Wheel Bearings Showing Heat?

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firehoser75

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Mar 6, 2011
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I have a one year old trailer. I just took apart 2 hubs (same side of trailer) and found that the inner bearings on both axles (same side of trailer) have grease "cooked on" to inside where they run against the spindle. Using solvent and a small brush, I could not remove all of the cooked on grease. Otherwise, the bearings look good. There is a very slight discolouration (cooked on grease) on the spindle. There was lots of grease in the bearings and hub, the trailer only has 6000 miles on it and is just over 1 year old now. I was doing the bearing prior to the next trip.
The brakes show no signs of any heat damage. During my first year using the trailer, I have weighed 3 times, never being overloaded. What could have caused this and do I have to replace the bearings and races?
Thanks for your knowledge, this is my first trailer.
Tom
 

Mr Bojangles

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Assuming you LOOKED at all bearings?
If other bearings (other side) OK, then replace bearings on effected side (keeping old bearings for "bearing man" to examine). I mean a mechanic who replaces bearings regularly.

This will give you peace of mind, and allow you to gain knowledge of bearing wear.

As to WHY one side "May" be getting all the weight.....? Someone else may have an answer. Anything is possible with regard to Axle assembly on these trailers....., wrong bearing kits, misalignment, I just do not know.
Situation requires watching.... buy a "Inferred temperature monitor" to keep EYE on hubs as you travel.

Hope someone else will add additional insight. 
 

COMer

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I got one of those infrared temp guns at Harbor Freight (about $25) and it has helped me understand what is happeneing in the hubs much better.  Whenever I stop I check them and watch how much they differ. If one of the wheels is 50 degrees higher than the others, I can expect there is a problem developing there and deal with it beofre it causes a failure.  I also switched grease and am using "green grease" which has a much higher temp rating.  I assume that would help in your situation if you are using a lower rated grease.  Their advertisements claim it lasts up to eight times as long as standard wheel bearing grease.  Not sure how they figrue that but it has helped me.  It is synthetic.
 

warsw

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It sounds like they may have adjusted the bearings a little too tight. A tight bearing will create heat. If it is too tight it will destroy the bearing. I would replace the affected bearings and make sure they are adjusted properly buy a qualified mechanic. I would also use a good synthetic wheel bearing grease.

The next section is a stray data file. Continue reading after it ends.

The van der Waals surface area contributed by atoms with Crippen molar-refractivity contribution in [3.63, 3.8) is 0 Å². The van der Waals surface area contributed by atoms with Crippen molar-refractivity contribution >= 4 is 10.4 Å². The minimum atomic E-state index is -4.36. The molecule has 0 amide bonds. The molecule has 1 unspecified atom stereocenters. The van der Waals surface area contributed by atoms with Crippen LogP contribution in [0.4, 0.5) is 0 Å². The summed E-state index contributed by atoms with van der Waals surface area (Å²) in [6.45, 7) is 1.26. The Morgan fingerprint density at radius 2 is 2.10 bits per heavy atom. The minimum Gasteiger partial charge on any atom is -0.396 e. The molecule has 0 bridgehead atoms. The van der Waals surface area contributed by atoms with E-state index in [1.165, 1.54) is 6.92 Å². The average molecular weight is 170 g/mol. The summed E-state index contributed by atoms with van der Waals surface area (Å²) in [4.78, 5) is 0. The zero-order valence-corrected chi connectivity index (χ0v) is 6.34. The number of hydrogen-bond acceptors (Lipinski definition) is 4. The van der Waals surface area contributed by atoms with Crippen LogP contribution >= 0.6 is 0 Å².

lavarock1210

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I would replace the bearings.  They are cheap compared to a bearing failure on the road in the middle of no where.  Also be sure to replace the bearing races.
 

ttyR2

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It's also possible the "cooked on grease" just had the carrier liquid separate out and make it stiff. If the bearings are packed with grease and there's no metal discoloration (turning blue), I'd clean it all out good, grease correctly, and reassemble with new seals.
 

BigLarry

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I also have an infrared laser gun that I check temps with occasionally to make sure all the hubs are about the same temp.  I also take readings on the tires.  If there is a tread separation or the tire is a little low, it'll help me realize there is a problem.  I was able to find a tire with a tread separation when I noted about a 40 degree increase in one tire.  A few days before that, I lost a tire that I didn't catch in time.  I guess the poor mans method works part of the time!!!
 
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Having retired after 38 yrs as a millwright in a pulp and paper mill I have changed and inspected 100rds of bearings.Number 1 reason for bearing failure is improper installation, that being cocked or over tightened. To tight causes friction whitch causes heat.Number 2 reason wrong grease I have to agree with previous post about getting a heat gun and keep check on temps that can find a number of problems.We always get the?  How hot is to hot, that depends a lot of things but has long as all are about the same should be ok but 160?-180? is starting to show problems.Happy camping
 

Lowell

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How do you feel about miles on the bearings.  Some recommend repacking every year.  But is that necessary if the milage is low?
 

muskoka guy

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i have a sled trailer that has bearing buddy caps on the hubs
  you pump the hub full of grease and as time goes by the cap retracts back in to show that the grease is getting used up. all you do is put on the grease gun and  pump the hub full of grease again and the cap comes back out  i dont know if this product is available for tt or not. anyone know for sure?
 

warsw

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muskoka guy said:
i have a sled trailer that has bearing buddy caps on the hubs